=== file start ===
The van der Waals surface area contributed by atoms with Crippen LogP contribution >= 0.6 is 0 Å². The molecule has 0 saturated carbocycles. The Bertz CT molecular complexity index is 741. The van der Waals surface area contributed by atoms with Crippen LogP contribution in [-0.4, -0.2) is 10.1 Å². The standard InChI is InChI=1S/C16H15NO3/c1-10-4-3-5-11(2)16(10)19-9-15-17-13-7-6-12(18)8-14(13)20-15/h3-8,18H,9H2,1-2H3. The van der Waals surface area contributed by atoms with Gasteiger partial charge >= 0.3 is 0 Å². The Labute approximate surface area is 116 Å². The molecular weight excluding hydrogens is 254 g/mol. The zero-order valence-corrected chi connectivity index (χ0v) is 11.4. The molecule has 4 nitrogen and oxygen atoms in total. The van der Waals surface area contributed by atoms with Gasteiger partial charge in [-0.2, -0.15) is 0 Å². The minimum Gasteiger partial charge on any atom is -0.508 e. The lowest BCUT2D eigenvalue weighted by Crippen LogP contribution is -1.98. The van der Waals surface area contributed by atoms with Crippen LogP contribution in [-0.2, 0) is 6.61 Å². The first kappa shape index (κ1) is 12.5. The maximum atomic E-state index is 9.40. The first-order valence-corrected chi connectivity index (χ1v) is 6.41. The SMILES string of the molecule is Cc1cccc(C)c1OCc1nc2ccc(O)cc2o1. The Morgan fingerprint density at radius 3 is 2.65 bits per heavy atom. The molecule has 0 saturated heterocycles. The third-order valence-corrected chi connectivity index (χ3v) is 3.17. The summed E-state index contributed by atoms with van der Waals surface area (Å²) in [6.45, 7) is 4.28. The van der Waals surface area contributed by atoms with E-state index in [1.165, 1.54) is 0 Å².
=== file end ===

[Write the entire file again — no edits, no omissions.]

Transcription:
The van der Waals surface area contributed by atoms with Crippen LogP contribution >= 0.6 is 0 Å². The molecule has 0 saturated carbocycles. The Bertz CT molecular complexity index is 741. The van der Waals surface area contributed by atoms with Crippen LogP contribution in [-0.4, -0.2) is 10.1 Å². The standard InChI is InChI=1S/C16H15NO3/c1-10-4-3-5-11(2)16(10)19-9-15-17-13-7-6-12(18)8-14(13)20-15/h3-8,18H,9H2,1-2H3. The van der Waals surface area contributed by atoms with Gasteiger partial charge >= 0.3 is 0 Å². The Labute approximate surface area is 116 Å². The molecular weight excluding hydrogens is 254 g/mol. The zero-order valence-corrected chi connectivity index (χ0v) is 11.4. The molecule has 4 nitrogen and oxygen atoms in total. The van der Waals surface area contributed by atoms with Gasteiger partial charge in [-0.2, -0.15) is 0 Å². The minimum Gasteiger partial charge on any atom is -0.508 e. The lowest BCUT2D eigenvalue weighted by Crippen LogP contribution is -1.98. The van der Waals surface area contributed by atoms with Crippen LogP contribution in [-0.2, 0) is 6.61 Å². The first kappa shape index (κ1) is 12.5. The maximum atomic E-state index is 9.40. The first-order valence-corrected chi connectivity index (χ1v) is 6.41. The SMILES string of the molecule is Cc1cccc(C)c1OCc1nc2ccc(O)cc2o1. The Morgan fingerprint density at radius 3 is 2.65 bits per heavy atom. The molecule has 0 saturated heterocycles. The third-order valence-corrected chi connectivity index (χ3v) is 3.17. The summed E-state index contributed by atoms with van der Waals surface area (Å²) in [6.45, 7) is 4.28. The van der Waals surface area contributed by atoms with E-state index in [1.165, 1.54) is 0 Å².